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How to Fill Out a Log Book for Team Drivers

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"Team drivers" is the term that describes a pair of truck drivers working together to haul loads in commercial trucks. According to the Federal Motor Carrier Administration, any one driver is only permitted to drive for a certain number of hours per day. To track the progress of the hauling assignment and to prove the number of hours each driver drove, you must maintain a log book. The log book should note the name of the driver on the team, the date, the number of hours driven and the carrier number.

Draw a chart for blank page log books to create a column for the driver’s name, start time, stop time, total hours, carrier number and the location of the team member.

Record the date at the top of the page. You should use one page per day or divide the page up by date.

Write the driver’s name. Include the name of the driver on the team that starts driving on the day that you are logging into the book.

Record the carrier number for the team member who is driving.

Mark the start time. Write down the time that the team driver starts driving.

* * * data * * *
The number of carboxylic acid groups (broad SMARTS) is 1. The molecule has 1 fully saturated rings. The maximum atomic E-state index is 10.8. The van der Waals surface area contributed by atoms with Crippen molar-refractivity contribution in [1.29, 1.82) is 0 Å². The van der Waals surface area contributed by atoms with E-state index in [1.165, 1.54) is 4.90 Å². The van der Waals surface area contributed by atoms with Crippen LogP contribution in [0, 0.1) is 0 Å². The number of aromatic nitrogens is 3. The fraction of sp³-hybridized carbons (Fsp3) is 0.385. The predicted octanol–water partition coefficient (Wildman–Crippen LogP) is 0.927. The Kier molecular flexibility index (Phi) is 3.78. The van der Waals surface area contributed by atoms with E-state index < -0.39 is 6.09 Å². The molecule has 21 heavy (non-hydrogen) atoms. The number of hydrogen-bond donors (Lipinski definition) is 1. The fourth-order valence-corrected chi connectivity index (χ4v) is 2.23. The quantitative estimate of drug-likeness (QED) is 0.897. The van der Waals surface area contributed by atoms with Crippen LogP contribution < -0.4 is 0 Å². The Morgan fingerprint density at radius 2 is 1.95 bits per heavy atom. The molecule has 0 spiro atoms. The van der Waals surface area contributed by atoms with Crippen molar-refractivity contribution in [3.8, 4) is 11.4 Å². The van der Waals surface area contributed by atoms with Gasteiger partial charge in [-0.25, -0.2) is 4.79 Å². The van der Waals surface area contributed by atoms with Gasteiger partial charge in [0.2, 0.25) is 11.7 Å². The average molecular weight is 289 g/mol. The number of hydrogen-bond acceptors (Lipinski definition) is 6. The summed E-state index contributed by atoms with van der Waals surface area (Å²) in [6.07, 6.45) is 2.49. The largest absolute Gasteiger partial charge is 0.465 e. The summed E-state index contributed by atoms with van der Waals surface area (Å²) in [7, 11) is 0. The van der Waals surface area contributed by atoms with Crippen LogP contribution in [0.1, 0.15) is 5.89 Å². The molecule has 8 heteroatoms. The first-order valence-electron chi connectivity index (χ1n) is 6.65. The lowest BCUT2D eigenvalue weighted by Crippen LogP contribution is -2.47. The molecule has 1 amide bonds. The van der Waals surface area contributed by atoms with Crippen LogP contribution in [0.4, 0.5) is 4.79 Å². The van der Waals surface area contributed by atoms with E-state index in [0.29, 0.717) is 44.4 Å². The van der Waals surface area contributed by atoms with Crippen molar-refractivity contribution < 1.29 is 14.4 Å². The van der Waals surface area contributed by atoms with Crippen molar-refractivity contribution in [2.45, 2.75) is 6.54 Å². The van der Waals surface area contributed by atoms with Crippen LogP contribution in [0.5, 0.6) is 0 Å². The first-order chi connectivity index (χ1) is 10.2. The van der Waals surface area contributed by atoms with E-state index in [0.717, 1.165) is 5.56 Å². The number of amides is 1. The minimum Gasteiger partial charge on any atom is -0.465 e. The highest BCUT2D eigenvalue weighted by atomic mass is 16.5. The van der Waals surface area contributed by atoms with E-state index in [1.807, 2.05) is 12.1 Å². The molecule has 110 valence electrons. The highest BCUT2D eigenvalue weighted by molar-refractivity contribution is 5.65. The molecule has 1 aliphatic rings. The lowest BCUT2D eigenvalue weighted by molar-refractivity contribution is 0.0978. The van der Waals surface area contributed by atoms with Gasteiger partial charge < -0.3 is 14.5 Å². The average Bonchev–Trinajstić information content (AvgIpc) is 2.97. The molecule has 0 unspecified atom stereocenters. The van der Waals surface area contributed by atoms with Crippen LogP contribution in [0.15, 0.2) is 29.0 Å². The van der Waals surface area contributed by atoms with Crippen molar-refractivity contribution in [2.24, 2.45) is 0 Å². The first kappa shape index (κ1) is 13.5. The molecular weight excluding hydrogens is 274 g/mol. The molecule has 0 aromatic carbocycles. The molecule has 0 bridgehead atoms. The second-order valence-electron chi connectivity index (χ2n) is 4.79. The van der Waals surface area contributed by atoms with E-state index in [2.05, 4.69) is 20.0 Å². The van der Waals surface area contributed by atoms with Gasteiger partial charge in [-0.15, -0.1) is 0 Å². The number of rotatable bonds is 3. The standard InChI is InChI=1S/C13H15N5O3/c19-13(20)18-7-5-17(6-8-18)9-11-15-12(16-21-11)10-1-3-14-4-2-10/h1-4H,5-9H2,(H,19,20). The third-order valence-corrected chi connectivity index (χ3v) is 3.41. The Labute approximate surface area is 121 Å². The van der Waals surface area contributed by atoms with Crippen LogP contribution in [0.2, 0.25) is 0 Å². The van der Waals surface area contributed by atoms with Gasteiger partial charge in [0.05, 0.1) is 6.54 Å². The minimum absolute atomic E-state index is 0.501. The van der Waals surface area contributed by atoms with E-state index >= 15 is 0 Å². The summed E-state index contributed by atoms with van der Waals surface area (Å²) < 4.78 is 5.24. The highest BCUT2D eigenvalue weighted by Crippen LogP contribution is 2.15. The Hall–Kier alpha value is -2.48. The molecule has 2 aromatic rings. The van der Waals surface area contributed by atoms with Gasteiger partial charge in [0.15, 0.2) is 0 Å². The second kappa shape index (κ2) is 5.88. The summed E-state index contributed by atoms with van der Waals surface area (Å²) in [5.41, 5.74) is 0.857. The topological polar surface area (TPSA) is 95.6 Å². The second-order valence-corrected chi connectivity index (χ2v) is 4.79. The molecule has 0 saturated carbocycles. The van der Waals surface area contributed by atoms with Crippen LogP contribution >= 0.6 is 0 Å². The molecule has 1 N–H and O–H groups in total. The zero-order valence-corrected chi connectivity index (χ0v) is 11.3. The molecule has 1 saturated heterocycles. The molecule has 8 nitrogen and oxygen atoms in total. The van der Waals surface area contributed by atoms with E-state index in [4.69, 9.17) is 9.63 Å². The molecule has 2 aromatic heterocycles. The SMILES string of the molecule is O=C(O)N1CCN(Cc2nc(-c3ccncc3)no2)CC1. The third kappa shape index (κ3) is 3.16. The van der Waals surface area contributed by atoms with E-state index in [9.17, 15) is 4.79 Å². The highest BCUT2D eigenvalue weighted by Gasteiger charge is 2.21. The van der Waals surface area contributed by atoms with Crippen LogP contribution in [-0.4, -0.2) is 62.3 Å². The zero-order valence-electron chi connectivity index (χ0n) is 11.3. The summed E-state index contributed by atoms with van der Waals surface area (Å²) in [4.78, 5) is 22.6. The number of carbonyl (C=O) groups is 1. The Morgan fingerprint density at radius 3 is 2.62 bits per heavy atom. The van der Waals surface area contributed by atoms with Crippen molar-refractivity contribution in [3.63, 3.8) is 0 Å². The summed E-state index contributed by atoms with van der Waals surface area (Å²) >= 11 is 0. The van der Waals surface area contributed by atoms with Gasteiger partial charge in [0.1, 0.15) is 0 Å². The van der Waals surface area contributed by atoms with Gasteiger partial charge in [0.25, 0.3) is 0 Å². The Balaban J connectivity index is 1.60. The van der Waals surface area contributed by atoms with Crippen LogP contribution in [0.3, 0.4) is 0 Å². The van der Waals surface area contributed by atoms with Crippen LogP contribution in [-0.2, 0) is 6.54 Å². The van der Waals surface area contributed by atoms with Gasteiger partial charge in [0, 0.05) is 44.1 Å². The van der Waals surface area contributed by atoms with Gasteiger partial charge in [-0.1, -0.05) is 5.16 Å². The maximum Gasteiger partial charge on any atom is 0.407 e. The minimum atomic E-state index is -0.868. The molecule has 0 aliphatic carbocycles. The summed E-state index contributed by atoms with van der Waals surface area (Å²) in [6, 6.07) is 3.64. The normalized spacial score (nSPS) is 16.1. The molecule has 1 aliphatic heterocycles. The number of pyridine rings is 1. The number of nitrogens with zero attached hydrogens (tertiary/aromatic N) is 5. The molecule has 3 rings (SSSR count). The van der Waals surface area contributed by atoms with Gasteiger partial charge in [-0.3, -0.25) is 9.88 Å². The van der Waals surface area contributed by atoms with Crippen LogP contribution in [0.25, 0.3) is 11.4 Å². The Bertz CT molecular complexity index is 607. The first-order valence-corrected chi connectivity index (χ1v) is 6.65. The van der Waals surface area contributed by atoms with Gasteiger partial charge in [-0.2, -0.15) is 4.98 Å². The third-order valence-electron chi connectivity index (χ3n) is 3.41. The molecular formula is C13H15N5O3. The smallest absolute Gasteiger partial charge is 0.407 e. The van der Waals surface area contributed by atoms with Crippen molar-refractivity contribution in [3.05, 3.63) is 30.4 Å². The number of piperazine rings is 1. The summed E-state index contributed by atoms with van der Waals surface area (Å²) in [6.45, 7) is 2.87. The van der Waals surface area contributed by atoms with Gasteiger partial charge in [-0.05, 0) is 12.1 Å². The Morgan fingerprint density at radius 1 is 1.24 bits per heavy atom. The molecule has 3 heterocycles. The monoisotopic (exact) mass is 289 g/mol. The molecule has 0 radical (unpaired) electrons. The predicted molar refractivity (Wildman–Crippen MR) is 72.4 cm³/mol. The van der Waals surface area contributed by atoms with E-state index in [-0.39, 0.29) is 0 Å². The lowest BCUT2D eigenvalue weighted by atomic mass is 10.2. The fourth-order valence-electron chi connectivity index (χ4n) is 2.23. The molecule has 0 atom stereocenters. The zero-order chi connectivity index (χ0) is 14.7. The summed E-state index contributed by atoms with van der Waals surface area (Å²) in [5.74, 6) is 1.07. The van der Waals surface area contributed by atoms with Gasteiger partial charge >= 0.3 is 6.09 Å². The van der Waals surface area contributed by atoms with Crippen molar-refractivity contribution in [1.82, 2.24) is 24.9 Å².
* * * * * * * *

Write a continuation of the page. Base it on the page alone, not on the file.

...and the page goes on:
Note the stop time. When the team driver stops driving for the day, write down the stop time.

Total the number of hours driven for this leg of the trip. Subtract the stop time from the start time.

Write the location of the passenger member of the driving team. According to federal laws, the team member that is not driving must remain in the sleeper cab of the truck.

Mark the carrier number for the passenger team member.

Write down the number of hours that the other team member was in the sleeper cab of the truck. The law requires that the team member must take a 10-hour consecutive break. During this break, the other team member is not allowed to be in the passenger seat of the truck cab.

Repeat Steps 1 through 7 when the other team member takes over as the driver and the driver then becomes the passenger.

Tip

According to federal regulations, one member of the team can only drive for 11 hours in a 24-hour working period. In total, one driver cannot exceed working hours of 14 hours in a 24-hour period, which includes the 11 hours of driving.

The Department of Transportation (DOT) can request to review and inspect truck driver log books at any time. This is why you should maintain the log book. You should also store and retain old log books so that you have records for tax purposes or if the DOT ever requests old log books.

About the Author

Kristie Lorette started writing professionally in 1996. She earned her Bachelor of Science degree in marketing and multinational business from Florida State University and a Master of Business Administration from Nova Southeastern University. Her work has appeared online at Bill Savings, Money Smart Life and Mortgage Loan.

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